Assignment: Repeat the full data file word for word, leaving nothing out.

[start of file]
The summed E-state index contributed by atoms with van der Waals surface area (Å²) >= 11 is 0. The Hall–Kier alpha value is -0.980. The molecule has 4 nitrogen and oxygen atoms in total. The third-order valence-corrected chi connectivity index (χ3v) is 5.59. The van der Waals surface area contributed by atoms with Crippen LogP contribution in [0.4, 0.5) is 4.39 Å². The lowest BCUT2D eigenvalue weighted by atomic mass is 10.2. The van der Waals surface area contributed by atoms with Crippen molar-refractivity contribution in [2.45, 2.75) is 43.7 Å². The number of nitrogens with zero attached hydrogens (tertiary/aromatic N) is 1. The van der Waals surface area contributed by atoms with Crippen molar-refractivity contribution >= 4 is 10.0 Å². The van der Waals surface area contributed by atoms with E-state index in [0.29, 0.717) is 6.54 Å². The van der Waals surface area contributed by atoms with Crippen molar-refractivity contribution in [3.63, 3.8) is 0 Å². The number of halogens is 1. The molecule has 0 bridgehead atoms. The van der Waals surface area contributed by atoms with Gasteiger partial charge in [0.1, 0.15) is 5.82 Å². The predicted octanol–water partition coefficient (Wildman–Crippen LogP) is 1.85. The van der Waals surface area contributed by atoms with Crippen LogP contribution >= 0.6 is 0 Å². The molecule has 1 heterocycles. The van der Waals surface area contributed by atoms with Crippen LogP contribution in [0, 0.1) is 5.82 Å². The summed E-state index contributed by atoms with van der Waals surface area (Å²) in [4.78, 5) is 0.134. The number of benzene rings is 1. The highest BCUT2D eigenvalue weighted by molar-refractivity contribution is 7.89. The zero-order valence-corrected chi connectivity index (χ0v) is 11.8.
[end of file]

The summed E-state index contributed by atoms with van der Waals surface area (Å²) >= 11 is 0. The Hall–Kier alpha value is -0.980. The molecule has 4 nitrogen and oxygen atoms in total. The third-order valence-corrected chi connectivity index (χ3v) is 5.59. The van der Waals surface area contributed by atoms with Crippen LogP contribution in [0.4, 0.5) is 4.39 Å². The lowest BCUT2D eigenvalue weighted by atomic mass is 10.2. The van der Waals surface area contributed by atoms with Crippen molar-refractivity contribution in [2.45, 2.75) is 43.7 Å². The number of nitrogens with zero attached hydrogens (tertiary/aromatic N) is 1. The van der Waals surface area contributed by atoms with Crippen molar-refractivity contribution >= 4 is 10.0 Å². The van der Waals surface area contributed by atoms with E-state index in [0.29, 0.717) is 6.54 Å². The van der Waals surface area contributed by atoms with Crippen molar-refractivity contribution in [3.63, 3.8) is 0 Å². The number of halogens is 1. The molecule has 0 bridgehead atoms. The van der Waals surface area contributed by atoms with Gasteiger partial charge in [0.1, 0.15) is 5.82 Å². The predicted octanol–water partition coefficient (Wildman–Crippen LogP) is 1.85. The van der Waals surface area contributed by atoms with Crippen LogP contribution >= 0.6 is 0 Å². The molecule has 1 heterocycles. The van der Waals surface area contributed by atoms with Crippen LogP contribution in [0, 0.1) is 5.82 Å². The summed E-state index contributed by atoms with van der Waals surface area (Å²) in [4.78, 5) is 0.134. The number of benzene rings is 1. The highest BCUT2D eigenvalue weighted by molar-refractivity contribution is 7.89. The zero-order valence-corrected chi connectivity index (χ0v) is 11.8.